A film worth watching for Lancaster's performance and all the twists and turns.
Academy Award Nominations for 1961
Burt Lancaster - Elmer Gantry
Elizabeth Taylor - Butterfield 8
Trevor Howard - Sons and Lovers
Greer Garson - Sunrise at Campobello
Sons and Lovers
Jack Lemmon - The Apartment
Deborah Kerr - The Sundowners
Laurence Olivier - The Entertainer
Shirley MacLaine - The Apartment
Spencer Tracy - Inherit the Wind
Melina Mercouri - Never on Sunday
Inherit the Wind
Quotes From Inherit the Wind
- Henry Drummond: Hornbeck, I'm getting tired of you. You never push a noun against a verb without trying to blow up something.
- E. K. Hornbeck: We're growing a strange crop of agnostics this year.
- Matthew Harrison Brady: Remember the wisdom of Solomon in the book of Proverbs. "He that troubleth his own house shall inherit the wind."
- Henry Drummond: Ever been in love Hornbeck?
E. K. Hornbeck: Only with the sound of my own words, thank God.
- E. K. Hornbeck: [Cates rises as his girlfriend is called to testify] Sit down, Samson, you're about to get a haircut.
- Matthew Harrison Brady: I am more interested in the 'Rock of Ages' than I am in the age of rocks.
Inherit the Wind
Inherit the Wind
Another movie based on a play but oh what a subject. The controversial "Scopes Monkey Trial" is the basis for this movie. The horror of teaching evolution mixed with McCarthyism. While critical of creationism the point is it is not an historically correct account. One of the writer's of the movie adaptation said, "we used the teaching of evolution as a parable, a metaphor for any kind of mind control [...] It's not about science versus religion. It's about the right to think." In researching this hub I also found on imdb.com that the movie is based on an actual case in 1925. I'll leave it up to you truth or fiction. Whichever you decide there is no doubt that Darwin's theory of evolution has been a controversial one from the very start.
So, in spite of it all, the film seems to be about evolution versus creationism. A small town teacher in the south is brought to trial for teaching evolution in violation of a state law. The teacher, Betram Cates is played by Dick York. Spencer Tracy plays the defense attorney Henry Drummond patterned after Clarence Darrow. Frederick March plays the prosecuting attorney Matthew Harrison Brady patterned after William Jennings Bryant.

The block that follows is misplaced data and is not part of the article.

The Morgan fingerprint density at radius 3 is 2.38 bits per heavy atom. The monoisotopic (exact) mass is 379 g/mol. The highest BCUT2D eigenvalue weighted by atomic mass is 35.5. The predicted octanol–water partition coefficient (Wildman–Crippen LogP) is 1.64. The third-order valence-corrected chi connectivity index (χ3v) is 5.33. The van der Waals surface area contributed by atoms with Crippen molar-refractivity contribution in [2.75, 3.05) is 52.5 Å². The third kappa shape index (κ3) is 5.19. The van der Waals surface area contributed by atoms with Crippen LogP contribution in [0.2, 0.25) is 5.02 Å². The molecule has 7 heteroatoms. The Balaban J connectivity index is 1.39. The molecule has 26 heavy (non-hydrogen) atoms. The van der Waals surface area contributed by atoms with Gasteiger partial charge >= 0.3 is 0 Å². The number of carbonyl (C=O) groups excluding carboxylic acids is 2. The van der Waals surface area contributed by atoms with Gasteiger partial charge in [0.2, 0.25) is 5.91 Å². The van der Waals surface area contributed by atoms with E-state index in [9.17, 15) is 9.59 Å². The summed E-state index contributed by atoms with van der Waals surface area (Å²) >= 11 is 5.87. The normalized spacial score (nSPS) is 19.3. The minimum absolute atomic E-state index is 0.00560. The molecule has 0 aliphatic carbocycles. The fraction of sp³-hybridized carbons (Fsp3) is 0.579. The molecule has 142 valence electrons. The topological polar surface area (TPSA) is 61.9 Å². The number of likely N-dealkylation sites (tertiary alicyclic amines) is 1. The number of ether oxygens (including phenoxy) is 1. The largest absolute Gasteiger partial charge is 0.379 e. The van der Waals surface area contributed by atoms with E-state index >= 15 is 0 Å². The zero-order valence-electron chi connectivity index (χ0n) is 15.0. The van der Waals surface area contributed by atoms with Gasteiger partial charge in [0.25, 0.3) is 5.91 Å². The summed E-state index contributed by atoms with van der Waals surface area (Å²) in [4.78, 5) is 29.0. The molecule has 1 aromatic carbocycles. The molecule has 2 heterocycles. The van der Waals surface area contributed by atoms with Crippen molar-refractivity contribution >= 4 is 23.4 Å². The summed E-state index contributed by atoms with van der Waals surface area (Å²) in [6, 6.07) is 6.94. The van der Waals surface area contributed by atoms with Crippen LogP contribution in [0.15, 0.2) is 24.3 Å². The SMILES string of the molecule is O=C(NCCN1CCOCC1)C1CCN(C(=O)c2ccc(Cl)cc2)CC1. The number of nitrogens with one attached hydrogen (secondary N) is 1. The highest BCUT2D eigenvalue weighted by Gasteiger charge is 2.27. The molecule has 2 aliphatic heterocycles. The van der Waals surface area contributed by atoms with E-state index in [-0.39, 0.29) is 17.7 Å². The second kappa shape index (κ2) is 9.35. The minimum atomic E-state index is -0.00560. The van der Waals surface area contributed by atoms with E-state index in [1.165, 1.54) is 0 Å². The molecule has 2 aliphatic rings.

America was interested in this case and sent a reputed reporter, also a cynical one, from Baltimore. Gene Kelly plays that reporter, E.K. Hornbeck. The Rev. Brown who protests the godlessness of Cates is played by Claude Akins.
Watching the movie brings you into that overcrowded, overheated court room. Emotions run high throughout the entire movie and you can almost feel the heat. Adding to that heat is Cates "friend" and supporter, Rachel Brown. Yes, she's the daughter of the Rev. Brown. Conservative versus liberal, evolution versus creationism, small city versus the country, man versus society...they're all there!
I could go on but at this point I think it would be best to say, see the movie!
A Great Year for Movies
Looking over the titles in the Academy Awards, this was a year of great movies. Have you seen "Sons and Lovers"? The great film adaptation of D.H. Lawrence's epic novel of the same name? Did you see Elizabeth Taylor drive her Sunbeam Alpine off a cliff on the New York State Thruway in "Butterfield 8"? There's a lot of good movies in this Academy Awards batch. I know you'll like many of them.
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"Bringing you movies that are part of your memories."